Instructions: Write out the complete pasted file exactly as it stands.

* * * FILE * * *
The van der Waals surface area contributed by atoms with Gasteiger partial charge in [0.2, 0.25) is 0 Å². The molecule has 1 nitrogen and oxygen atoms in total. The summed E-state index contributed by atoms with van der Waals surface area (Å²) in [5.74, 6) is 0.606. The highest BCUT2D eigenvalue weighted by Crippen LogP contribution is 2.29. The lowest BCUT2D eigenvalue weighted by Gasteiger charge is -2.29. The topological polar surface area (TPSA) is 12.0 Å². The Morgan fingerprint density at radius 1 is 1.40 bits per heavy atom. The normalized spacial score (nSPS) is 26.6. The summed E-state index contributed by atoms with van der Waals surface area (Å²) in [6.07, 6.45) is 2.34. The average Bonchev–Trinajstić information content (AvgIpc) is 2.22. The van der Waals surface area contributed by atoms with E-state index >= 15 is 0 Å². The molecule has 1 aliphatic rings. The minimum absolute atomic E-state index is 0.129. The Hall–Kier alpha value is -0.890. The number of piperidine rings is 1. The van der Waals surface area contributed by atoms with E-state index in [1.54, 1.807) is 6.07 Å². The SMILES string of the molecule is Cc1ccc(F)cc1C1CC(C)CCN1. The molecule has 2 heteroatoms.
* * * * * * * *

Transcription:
The van der Waals surface area contributed by atoms with Gasteiger partial charge in [0.2, 0.25) is 0 Å². The molecule has 1 nitrogen and oxygen atoms in total. The summed E-state index contributed by atoms with van der Waals surface area (Å²) in [5.74, 6) is 0.606. The highest BCUT2D eigenvalue weighted by Crippen LogP contribution is 2.29. The lowest BCUT2D eigenvalue weighted by Gasteiger charge is -2.29. The topological polar surface area (TPSA) is 12.0 Å². The Morgan fingerprint density at radius 1 is 1.40 bits per heavy atom. The normalized spacial score (nSPS) is 26.6. The summed E-state index contributed by atoms with van der Waals surface area (Å²) in [6.07, 6.45) is 2.34. The average Bonchev–Trinajstić information content (AvgIpc) is 2.22. The van der Waals surface area contributed by atoms with E-state index >= 15 is 0 Å². The molecule has 1 aliphatic rings. The minimum absolute atomic E-state index is 0.129. The Hall–Kier alpha value is -0.890. The number of piperidine rings is 1. The van der Waals surface area contributed by atoms with E-state index in [1.54, 1.807) is 6.07 Å². The SMILES string of the molecule is Cc1ccc(F)cc1C1CC(C)CCN1. The molecule has 2 heteroatoms.